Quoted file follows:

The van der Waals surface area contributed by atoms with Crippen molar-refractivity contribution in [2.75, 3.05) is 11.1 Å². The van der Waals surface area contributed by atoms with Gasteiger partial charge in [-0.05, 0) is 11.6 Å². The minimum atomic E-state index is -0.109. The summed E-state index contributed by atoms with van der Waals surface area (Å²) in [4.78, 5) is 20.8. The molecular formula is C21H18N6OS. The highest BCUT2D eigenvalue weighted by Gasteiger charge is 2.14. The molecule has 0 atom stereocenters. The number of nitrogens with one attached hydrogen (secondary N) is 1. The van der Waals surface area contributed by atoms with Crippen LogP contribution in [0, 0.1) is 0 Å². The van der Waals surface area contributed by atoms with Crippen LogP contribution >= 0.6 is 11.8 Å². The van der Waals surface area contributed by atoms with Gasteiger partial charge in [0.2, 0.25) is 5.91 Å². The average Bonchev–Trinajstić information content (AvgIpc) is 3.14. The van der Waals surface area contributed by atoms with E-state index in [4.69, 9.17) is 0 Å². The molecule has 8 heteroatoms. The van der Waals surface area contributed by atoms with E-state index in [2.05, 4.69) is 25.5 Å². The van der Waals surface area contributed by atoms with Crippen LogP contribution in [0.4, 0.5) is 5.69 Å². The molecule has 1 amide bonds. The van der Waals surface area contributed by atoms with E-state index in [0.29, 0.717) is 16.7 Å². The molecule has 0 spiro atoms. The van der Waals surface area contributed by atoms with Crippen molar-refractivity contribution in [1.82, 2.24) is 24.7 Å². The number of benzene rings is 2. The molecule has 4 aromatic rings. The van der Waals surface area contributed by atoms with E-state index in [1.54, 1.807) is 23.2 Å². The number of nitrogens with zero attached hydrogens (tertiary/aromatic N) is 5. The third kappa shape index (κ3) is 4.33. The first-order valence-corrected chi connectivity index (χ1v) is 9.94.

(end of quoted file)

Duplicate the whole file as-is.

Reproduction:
The van der Waals surface area contributed by atoms with Crippen molar-refractivity contribution in [2.75, 3.05) is 11.1 Å². The van der Waals surface area contributed by atoms with Gasteiger partial charge in [-0.05, 0) is 11.6 Å². The minimum atomic E-state index is -0.109. The summed E-state index contributed by atoms with van der Waals surface area (Å²) in [4.78, 5) is 20.8. The molecular formula is C21H18N6OS. The highest BCUT2D eigenvalue weighted by Gasteiger charge is 2.14. The molecule has 0 atom stereocenters. The number of nitrogens with one attached hydrogen (secondary N) is 1. The van der Waals surface area contributed by atoms with Crippen LogP contribution in [0, 0.1) is 0 Å². The van der Waals surface area contributed by atoms with Crippen LogP contribution >= 0.6 is 11.8 Å². The van der Waals surface area contributed by atoms with Gasteiger partial charge in [0.2, 0.25) is 5.91 Å². The average Bonchev–Trinajstić information content (AvgIpc) is 3.14. The van der Waals surface area contributed by atoms with E-state index in [4.69, 9.17) is 0 Å². The molecule has 8 heteroatoms. The van der Waals surface area contributed by atoms with E-state index in [2.05, 4.69) is 25.5 Å². The van der Waals surface area contributed by atoms with Crippen LogP contribution in [0.4, 0.5) is 5.69 Å². The molecule has 1 amide bonds. The van der Waals surface area contributed by atoms with E-state index in [0.29, 0.717) is 16.7 Å². The molecule has 0 spiro atoms. The van der Waals surface area contributed by atoms with Crippen molar-refractivity contribution in [1.82, 2.24) is 24.7 Å². The number of benzene rings is 2. The molecule has 4 aromatic rings. The van der Waals surface area contributed by atoms with E-state index in [1.54, 1.807) is 23.2 Å². The number of nitrogens with zero attached hydrogens (tertiary/aromatic N) is 5. The third kappa shape index (κ3) is 4.33. The first-order valence-corrected chi connectivity index (χ1v) is 9.94.